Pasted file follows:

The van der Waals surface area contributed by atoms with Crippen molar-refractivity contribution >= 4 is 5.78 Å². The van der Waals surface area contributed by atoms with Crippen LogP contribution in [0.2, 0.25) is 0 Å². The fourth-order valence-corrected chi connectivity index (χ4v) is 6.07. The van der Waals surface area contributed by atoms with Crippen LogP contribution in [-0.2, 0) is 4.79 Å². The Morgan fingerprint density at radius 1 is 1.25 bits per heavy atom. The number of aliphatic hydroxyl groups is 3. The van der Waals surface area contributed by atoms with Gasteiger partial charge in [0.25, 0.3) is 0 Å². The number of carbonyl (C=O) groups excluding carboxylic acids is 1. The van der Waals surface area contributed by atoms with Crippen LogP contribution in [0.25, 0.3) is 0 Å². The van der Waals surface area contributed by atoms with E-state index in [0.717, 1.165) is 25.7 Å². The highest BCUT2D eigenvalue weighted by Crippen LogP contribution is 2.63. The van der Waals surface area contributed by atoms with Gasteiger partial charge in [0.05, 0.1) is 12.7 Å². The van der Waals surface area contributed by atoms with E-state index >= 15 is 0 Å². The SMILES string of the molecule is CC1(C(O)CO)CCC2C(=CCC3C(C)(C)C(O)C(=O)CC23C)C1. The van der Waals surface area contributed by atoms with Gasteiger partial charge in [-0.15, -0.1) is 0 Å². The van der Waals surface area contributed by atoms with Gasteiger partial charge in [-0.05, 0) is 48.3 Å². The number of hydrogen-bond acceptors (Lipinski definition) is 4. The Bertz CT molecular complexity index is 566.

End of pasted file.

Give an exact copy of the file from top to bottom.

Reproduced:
The van der Waals surface area contributed by atoms with Crippen molar-refractivity contribution >= 4 is 5.78 Å². The van der Waals surface area contributed by atoms with Crippen LogP contribution in [0.2, 0.25) is 0 Å². The fourth-order valence-corrected chi connectivity index (χ4v) is 6.07. The van der Waals surface area contributed by atoms with Crippen LogP contribution in [-0.2, 0) is 4.79 Å². The Morgan fingerprint density at radius 1 is 1.25 bits per heavy atom. The number of aliphatic hydroxyl groups is 3. The van der Waals surface area contributed by atoms with Gasteiger partial charge in [0.25, 0.3) is 0 Å². The number of carbonyl (C=O) groups excluding carboxylic acids is 1. The van der Waals surface area contributed by atoms with Crippen LogP contribution in [0.25, 0.3) is 0 Å². The van der Waals surface area contributed by atoms with E-state index in [0.717, 1.165) is 25.7 Å². The highest BCUT2D eigenvalue weighted by Crippen LogP contribution is 2.63. The van der Waals surface area contributed by atoms with Gasteiger partial charge in [0.05, 0.1) is 12.7 Å². The van der Waals surface area contributed by atoms with E-state index >= 15 is 0 Å². The SMILES string of the molecule is CC1(C(O)CO)CCC2C(=CCC3C(C)(C)C(O)C(=O)CC23C)C1. The van der Waals surface area contributed by atoms with Gasteiger partial charge in [-0.15, -0.1) is 0 Å². The van der Waals surface area contributed by atoms with Gasteiger partial charge in [-0.05, 0) is 48.3 Å². The number of hydrogen-bond acceptors (Lipinski definition) is 4. The Bertz CT molecular complexity index is 566.